(Voluntary Agency Network of Korea)
An international organization on maritime data is expected to adopt new guidelines later this year to refer to all seas by numbers, rather than specific names, officials said Monday, a move expected to affect a long-running dispute between South Korea and Japan over what to call the East Sea.
The International Hydrographic Organization (IHO) plans to brief its member states on the results of discussions about how to revise the "future of limits on oceans and seas," known as "S-23," at the upcoming general assembly slated for Nov. 16, according to foreign ministry officials and the IHO website.
At the assembly, IHO Secretary General Mathias Jonas is expected to ask members for consent on his proposal that calls for the development of a new dataset to designate global sea areas by "a system of unique numerical identifiers."
Under the existing S-23 standard used for world map production, the body of water between the Korean Peninsula and the island nation is identified as the "Sea of Japan," as registered by Japan in the early 1920s, when Korea was a Japanese colony.
Seoul has long campaigned for its own name, the East Sea, or using both names at the same time, arguing that the Sea of Japan is a legacy of Tokyo's imperialistic past, including the 1910-45 colonization of the Korean Peninsula.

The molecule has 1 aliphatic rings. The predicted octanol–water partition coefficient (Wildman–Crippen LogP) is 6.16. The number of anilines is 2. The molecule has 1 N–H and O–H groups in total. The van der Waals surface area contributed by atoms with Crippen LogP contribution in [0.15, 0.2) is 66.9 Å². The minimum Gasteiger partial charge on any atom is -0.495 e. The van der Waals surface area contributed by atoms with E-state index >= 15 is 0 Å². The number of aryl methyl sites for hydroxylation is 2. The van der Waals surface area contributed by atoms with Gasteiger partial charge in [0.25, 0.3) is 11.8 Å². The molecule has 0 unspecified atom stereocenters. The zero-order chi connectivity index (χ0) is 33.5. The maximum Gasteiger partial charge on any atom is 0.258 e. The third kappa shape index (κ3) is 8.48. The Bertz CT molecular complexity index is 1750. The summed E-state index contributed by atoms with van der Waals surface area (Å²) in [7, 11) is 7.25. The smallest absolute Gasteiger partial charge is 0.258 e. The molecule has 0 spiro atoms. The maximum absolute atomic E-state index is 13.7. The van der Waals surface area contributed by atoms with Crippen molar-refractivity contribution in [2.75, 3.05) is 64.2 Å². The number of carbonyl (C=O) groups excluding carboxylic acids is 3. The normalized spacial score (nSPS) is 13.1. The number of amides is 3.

Once implemented, the IHO revision, also known as "S-130," is expected to help ease the dispute between Seoul and Tokyo on the naming of the East Sea, as it may undercut Tokyo's argument for the Sea of Japan, with the country having made the case for it based on the IHO's naming.
The proposal came after the IHO held informal consultations with concerned member states, including the two Koreas and Japan, last year but failed to reach a conclusion on the issue.
Member states are widely expected to adopt the proposal by consensus.
The naming of the East Sea has long been a thorny issue between the two Asian neighbors, among others that stem from colonial history, particularly because Japan continues to lay territorial claims to the South Korea-controlled islets of Dokdo that lie in the East Sea.
Most member states, including South Korea, Japan and the United States, have positive views about the digitalization of global sea areas.
In the statement submitted to the IHO, South Korea expressed support for the new proposal on digital coordinates. It agreed that the existing S-23 is "outdated" and "is no longer suitable to serve as a valid standard for modern hydrography."
Japan said it understands the IHO efforts to modernize the hydrographic information and is "prepared to work cooperatively and constructively."
But observers question how much impact the IHO's renaming of the seas in numbers will have on reshaping people's common knowledge on sea names that are familiar and widely used.
The government is planning to continue its efforts to persuade foreign countries and related non-governmental organizations for either the sole or dual use of the East Sea name, irrespective of the IHO revision. (Yonhap)